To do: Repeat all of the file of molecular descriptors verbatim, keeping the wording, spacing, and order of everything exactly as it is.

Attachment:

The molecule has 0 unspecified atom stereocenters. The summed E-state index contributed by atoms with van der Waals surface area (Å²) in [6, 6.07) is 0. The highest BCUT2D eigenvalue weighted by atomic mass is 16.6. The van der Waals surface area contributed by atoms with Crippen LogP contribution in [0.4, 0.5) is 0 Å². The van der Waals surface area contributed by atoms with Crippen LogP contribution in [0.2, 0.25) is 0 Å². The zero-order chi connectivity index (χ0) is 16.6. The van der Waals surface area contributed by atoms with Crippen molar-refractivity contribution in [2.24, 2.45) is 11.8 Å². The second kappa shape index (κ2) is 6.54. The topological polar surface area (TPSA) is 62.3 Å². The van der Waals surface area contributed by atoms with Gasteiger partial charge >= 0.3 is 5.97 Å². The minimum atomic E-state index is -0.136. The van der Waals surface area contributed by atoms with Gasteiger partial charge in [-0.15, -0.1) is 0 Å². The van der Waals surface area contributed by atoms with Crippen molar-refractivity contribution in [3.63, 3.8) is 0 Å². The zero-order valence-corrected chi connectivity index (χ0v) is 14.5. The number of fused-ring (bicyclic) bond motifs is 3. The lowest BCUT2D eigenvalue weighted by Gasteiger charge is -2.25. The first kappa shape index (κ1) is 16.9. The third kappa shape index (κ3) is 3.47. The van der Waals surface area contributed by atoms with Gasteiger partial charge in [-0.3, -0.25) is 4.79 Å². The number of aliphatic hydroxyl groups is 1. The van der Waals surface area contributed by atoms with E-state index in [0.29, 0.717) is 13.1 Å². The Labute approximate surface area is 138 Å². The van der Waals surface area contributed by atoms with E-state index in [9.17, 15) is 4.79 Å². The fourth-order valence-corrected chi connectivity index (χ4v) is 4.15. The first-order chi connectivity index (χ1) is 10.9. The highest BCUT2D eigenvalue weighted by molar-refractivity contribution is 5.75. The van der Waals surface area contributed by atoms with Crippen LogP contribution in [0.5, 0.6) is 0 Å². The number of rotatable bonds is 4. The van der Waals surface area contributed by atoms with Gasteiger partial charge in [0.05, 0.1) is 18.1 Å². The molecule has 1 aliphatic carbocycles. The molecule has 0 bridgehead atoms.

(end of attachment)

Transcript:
The molecule has 0 unspecified atom stereocenters. The summed E-state index contributed by atoms with van der Waals surface area (Å²) in [6, 6.07) is 0. The highest BCUT2D eigenvalue weighted by atomic mass is 16.6. The van der Waals surface area contributed by atoms with Crippen LogP contribution in [0.4, 0.5) is 0 Å². The van der Waals surface area contributed by atoms with Crippen LogP contribution in [0.2, 0.25) is 0 Å². The zero-order chi connectivity index (χ0) is 16.6. The van der Waals surface area contributed by atoms with Crippen molar-refractivity contribution in [2.24, 2.45) is 11.8 Å². The second kappa shape index (κ2) is 6.54. The topological polar surface area (TPSA) is 62.3 Å². The van der Waals surface area contributed by atoms with Gasteiger partial charge >= 0.3 is 5.97 Å². The minimum atomic E-state index is -0.136. The van der Waals surface area contributed by atoms with Gasteiger partial charge in [-0.15, -0.1) is 0 Å². The van der Waals surface area contributed by atoms with Crippen molar-refractivity contribution in [3.63, 3.8) is 0 Å². The zero-order valence-corrected chi connectivity index (χ0v) is 14.5. The number of fused-ring (bicyclic) bond motifs is 3. The lowest BCUT2D eigenvalue weighted by Gasteiger charge is -2.25. The first kappa shape index (κ1) is 16.9. The third kappa shape index (κ3) is 3.47. The van der Waals surface area contributed by atoms with Gasteiger partial charge in [-0.3, -0.25) is 4.79 Å². The number of aliphatic hydroxyl groups is 1. The van der Waals surface area contributed by atoms with E-state index in [0.29, 0.717) is 13.1 Å². The Labute approximate surface area is 138 Å². The van der Waals surface area contributed by atoms with E-state index in [9.17, 15) is 4.79 Å². The fourth-order valence-corrected chi connectivity index (χ4v) is 4.15. The first-order chi connectivity index (χ1) is 10.9. The highest BCUT2D eigenvalue weighted by molar-refractivity contribution is 5.75. The van der Waals surface area contributed by atoms with Crippen LogP contribution in [0.5, 0.6) is 0 Å². The number of rotatable bonds is 4. The van der Waals surface area contributed by atoms with Gasteiger partial charge in [0.05, 0.1) is 18.1 Å². The molecule has 1 aliphatic carbocycles. The molecule has 0 bridgehead atoms.